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How Your Nutrition Needs Change With Age

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How Your Nutrition Needs Change With Age

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Eating right is important no matter your age. But there are special nutritional considerations to take into account as you get older.

With age, we experience physical changes such as a lower metabolism, reduced appetite and thirst, diminished sense of smell and taste, and muscle loss. Fortunately, you can address some of these changes with small modifications to your diet.

For starters, focusing on getting enough nutrients can help you stay healthier. In particular, you should focus on the following items.

  • Protein – Eating more protein will help you better maintain muscle mass.
  • Fiber – Increasing your intake of fiber can help you feel fuller with fewer calories. It can also help you avoid constipation – a common health problem people face as they age.
  • Calcium & Vitamin D – Getting enough of these vitamins is important to maintain bone health.

But you’ll need to find a way to get enough nutrients while taking in fewer calories each day. Older adults need fewer calories because they usually exercise less and carry a lower amount of muscle mass. One strategy is to eat more vegetables, fruits and nuts – these foods are packed with nutrients minus tons of calories. Another approach is eating five to six small meals throughout the day instead of three large meals. This will help you stay full throughout the day and also provide an opportunity to eat more nutrients.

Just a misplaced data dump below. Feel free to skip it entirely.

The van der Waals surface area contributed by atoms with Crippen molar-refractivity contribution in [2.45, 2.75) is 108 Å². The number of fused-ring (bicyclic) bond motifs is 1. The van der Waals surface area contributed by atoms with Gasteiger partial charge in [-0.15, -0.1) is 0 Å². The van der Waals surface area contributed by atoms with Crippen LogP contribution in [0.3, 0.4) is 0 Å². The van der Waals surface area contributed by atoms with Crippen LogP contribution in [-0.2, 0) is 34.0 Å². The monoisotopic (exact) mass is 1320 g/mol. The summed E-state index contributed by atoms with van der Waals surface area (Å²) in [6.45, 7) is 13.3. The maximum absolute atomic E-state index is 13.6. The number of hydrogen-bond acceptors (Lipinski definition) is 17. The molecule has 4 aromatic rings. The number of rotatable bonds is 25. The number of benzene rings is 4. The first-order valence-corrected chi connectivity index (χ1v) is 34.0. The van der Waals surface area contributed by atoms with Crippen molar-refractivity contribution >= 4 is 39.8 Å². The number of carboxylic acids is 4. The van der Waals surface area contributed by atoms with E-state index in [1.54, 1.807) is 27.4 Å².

Some people find they struggle to get enough nutrition due to social factors or a reduced appetite. They may start skipping meals because they live alone or they no longer have a family to cook for anymore. In these cases, it helps to start with small steps – for example, eating breakfast every day. It may also work to focus on preparing simple meals. Instead of trying to prepare a complicated recipe, it’s okay to eat a can of soup or a frozen meal as long as it’s an appropriate portion size and not too high in fat, sodium and other additives.

It’s also important to stay hydrated. Six to eight 8oz glasses of water per day is the recommended amount. If you don’t like plain water, add fresh lemon slices or strawberries. Black coffee and tea without sweeteners are also okay.

To learn more about getting the right nutrition as you age, reach out to your primary care physician. To find a primary care physician near you, contact your health insurance provider.

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